Johnson points out that the sleek futuristic styling is achieved through the use of glassfiber reinforced polyester (GRP). An innovative composite material that provides many benefits, GRP is manufactured by Plastisol Holdings B.V., a Netherlands-based company that is also part of the Federal Signal Corporation.

High-Tech on the Way
E-One also is involved in introducing another new fire-fighting product to the North American market. The revolutionary F100 RLP (rescue ladder platform) developed by Bronto Skylift, a Federal Signal company in Finland, is both a telescoping and articulating device. It is capable of 100 feet of vertical reach and 88 feet of horizontal side reach. It also has a 180-degree jib boom that provides “up and over” and below-grade rescue capabilities.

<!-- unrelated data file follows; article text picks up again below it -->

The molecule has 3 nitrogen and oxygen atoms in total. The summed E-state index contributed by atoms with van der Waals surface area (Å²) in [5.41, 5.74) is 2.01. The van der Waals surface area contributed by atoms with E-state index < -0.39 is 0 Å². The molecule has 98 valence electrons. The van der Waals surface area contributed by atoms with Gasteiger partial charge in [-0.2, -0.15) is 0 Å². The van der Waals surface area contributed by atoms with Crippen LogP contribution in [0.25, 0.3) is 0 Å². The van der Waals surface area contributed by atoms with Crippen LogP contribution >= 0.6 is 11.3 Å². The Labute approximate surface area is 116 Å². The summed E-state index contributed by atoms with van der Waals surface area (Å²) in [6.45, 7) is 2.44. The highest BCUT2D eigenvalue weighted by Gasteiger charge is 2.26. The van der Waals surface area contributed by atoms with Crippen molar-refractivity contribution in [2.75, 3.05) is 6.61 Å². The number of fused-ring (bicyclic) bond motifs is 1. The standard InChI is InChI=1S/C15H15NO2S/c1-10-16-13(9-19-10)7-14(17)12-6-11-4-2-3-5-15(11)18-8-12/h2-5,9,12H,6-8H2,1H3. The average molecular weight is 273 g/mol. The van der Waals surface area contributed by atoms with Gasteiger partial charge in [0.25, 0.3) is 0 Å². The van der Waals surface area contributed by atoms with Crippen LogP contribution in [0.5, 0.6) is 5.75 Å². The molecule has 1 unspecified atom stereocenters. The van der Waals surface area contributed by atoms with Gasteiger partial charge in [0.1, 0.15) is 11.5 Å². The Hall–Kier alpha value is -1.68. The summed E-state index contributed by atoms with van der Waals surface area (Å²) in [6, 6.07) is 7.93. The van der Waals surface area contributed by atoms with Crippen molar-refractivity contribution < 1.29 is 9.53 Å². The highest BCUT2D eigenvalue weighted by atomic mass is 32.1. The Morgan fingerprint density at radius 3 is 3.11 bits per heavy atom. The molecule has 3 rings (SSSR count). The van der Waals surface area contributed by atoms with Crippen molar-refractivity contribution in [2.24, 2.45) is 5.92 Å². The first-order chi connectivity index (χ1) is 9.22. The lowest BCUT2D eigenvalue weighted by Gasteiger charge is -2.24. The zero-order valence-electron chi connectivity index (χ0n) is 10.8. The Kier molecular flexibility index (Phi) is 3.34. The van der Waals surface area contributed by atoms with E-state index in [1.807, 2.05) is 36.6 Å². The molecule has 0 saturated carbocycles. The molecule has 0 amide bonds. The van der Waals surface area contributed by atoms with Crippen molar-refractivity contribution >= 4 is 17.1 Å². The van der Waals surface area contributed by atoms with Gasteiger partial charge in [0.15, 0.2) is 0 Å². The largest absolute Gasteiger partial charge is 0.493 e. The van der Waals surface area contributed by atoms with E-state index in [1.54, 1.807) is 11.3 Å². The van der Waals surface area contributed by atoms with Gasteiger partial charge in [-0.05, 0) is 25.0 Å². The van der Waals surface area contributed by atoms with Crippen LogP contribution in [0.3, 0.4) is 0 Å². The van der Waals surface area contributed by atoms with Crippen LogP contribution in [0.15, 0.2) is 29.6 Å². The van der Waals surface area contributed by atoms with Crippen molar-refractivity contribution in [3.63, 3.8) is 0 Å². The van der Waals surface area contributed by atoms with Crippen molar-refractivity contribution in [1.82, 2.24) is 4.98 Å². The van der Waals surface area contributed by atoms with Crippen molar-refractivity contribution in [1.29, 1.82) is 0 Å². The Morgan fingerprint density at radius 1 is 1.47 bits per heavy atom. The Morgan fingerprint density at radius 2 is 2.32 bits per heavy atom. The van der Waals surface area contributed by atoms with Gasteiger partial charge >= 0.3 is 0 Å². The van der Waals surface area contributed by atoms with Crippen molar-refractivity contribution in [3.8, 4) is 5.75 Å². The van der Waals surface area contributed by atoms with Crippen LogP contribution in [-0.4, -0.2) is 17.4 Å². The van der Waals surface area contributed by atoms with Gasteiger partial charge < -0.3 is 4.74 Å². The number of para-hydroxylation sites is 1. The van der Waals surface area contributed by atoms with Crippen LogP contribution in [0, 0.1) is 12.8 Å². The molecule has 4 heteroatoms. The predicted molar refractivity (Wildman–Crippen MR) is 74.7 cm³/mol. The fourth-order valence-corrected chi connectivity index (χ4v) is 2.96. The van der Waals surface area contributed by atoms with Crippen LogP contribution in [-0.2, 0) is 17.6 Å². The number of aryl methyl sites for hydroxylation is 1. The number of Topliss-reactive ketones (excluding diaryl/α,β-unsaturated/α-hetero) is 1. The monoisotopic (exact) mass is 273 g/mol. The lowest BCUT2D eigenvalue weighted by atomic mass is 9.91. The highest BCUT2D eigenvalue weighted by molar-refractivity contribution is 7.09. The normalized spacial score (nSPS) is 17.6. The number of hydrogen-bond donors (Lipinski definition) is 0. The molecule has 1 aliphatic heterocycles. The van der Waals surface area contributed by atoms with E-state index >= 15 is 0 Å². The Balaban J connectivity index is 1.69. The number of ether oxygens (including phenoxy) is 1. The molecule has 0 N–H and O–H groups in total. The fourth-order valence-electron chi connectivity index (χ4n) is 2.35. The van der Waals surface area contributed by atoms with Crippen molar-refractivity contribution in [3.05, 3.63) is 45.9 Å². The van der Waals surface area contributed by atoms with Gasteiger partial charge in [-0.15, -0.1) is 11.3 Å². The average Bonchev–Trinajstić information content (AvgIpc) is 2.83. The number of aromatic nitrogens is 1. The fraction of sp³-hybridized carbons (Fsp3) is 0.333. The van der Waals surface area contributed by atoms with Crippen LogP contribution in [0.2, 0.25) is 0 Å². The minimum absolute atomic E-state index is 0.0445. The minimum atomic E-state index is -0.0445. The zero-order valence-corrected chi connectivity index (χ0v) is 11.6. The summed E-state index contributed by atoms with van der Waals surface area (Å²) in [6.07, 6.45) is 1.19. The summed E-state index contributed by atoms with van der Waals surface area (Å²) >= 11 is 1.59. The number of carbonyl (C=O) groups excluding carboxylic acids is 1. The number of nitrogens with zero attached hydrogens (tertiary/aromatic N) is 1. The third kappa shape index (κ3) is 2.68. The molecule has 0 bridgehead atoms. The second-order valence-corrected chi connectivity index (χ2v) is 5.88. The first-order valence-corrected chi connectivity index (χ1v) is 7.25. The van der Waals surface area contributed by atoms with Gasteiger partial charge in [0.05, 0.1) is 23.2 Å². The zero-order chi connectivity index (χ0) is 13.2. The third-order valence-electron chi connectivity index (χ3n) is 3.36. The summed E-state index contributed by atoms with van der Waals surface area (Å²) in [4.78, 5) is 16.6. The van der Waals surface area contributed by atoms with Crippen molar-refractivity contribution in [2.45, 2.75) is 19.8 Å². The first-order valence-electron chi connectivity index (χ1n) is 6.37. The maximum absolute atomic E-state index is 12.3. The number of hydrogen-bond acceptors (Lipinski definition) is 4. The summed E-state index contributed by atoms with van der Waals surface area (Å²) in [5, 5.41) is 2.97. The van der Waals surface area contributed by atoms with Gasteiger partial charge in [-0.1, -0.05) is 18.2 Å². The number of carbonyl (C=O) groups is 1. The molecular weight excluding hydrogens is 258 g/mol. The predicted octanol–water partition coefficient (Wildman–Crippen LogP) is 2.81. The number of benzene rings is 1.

Johnson describes the F100 RLP as “a lot of truck in one package.” He notes that the platform is mounted on a chassis produced by E-One in Florida. One F100 RLP has been delivered in New York State and Minnesota, while orders from communities in other states are in process.

As to future advances, Johnson says that technology development relates to product use. “In general, the fire service is performing more missions with one type of vehicle – combining more potential tasks. A typical rescue-pumper now has more capabilities to carry rescue tools and medical equipment, from basic to advanced support such as defibrillators. They serve fire, rescue and paramedic missions.”

The Emergency One tag line – Going Beyond the Call(tm) – is an apt description of the company’s singular dedication to providing the fire service industry with the vehicles needed to meet those complex new challenges.